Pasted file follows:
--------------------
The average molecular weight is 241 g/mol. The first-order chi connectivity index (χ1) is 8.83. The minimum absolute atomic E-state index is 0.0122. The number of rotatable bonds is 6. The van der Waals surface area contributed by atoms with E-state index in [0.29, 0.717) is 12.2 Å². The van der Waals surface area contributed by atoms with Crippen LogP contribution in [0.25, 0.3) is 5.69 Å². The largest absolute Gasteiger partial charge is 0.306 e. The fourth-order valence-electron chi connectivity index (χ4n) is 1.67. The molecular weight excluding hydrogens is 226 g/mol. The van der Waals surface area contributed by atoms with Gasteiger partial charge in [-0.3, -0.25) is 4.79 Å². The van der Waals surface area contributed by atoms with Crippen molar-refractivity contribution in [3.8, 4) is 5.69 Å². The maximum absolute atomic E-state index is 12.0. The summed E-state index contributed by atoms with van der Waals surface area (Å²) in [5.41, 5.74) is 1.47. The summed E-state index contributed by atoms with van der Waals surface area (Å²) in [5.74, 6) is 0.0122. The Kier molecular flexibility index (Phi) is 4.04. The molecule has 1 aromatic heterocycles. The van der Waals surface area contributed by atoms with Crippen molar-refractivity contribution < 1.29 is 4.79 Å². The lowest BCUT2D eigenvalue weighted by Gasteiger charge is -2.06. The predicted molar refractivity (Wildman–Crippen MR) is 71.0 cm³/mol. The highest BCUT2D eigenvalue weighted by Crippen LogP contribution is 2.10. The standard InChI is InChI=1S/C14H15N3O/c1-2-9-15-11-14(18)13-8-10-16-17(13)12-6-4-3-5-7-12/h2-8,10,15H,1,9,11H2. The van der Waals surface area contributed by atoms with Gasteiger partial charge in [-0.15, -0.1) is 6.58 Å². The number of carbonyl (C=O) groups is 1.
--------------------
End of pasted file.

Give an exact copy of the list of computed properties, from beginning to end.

The average molecular weight is 241 g/mol. The first-order chi connectivity index (χ1) is 8.83. The minimum absolute atomic E-state index is 0.0122. The number of rotatable bonds is 6. The van der Waals surface area contributed by atoms with E-state index in [0.29, 0.717) is 12.2 Å². The van der Waals surface area contributed by atoms with Crippen LogP contribution in [0.25, 0.3) is 5.69 Å². The largest absolute Gasteiger partial charge is 0.306 e. The fourth-order valence-electron chi connectivity index (χ4n) is 1.67. The molecular weight excluding hydrogens is 226 g/mol. The van der Waals surface area contributed by atoms with Gasteiger partial charge in [-0.3, -0.25) is 4.79 Å². The van der Waals surface area contributed by atoms with Crippen molar-refractivity contribution in [3.8, 4) is 5.69 Å². The maximum absolute atomic E-state index is 12.0. The summed E-state index contributed by atoms with van der Waals surface area (Å²) in [5.41, 5.74) is 1.47. The summed E-state index contributed by atoms with van der Waals surface area (Å²) in [5.74, 6) is 0.0122. The Kier molecular flexibility index (Phi) is 4.04. The molecule has 1 aromatic heterocycles. The van der Waals surface area contributed by atoms with Crippen molar-refractivity contribution < 1.29 is 4.79 Å². The lowest BCUT2D eigenvalue weighted by Gasteiger charge is -2.06. The predicted molar refractivity (Wildman–Crippen MR) is 71.0 cm³/mol. The highest BCUT2D eigenvalue weighted by Crippen LogP contribution is 2.10. The standard InChI is InChI=1S/C14H15N3O/c1-2-9-15-11-14(18)13-8-10-16-17(13)12-6-4-3-5-7-12/h2-8,10,15H,1,9,11H2. The van der Waals surface area contributed by atoms with Gasteiger partial charge in [-0.15, -0.1) is 6.58 Å². The number of carbonyl (C=O) groups is 1.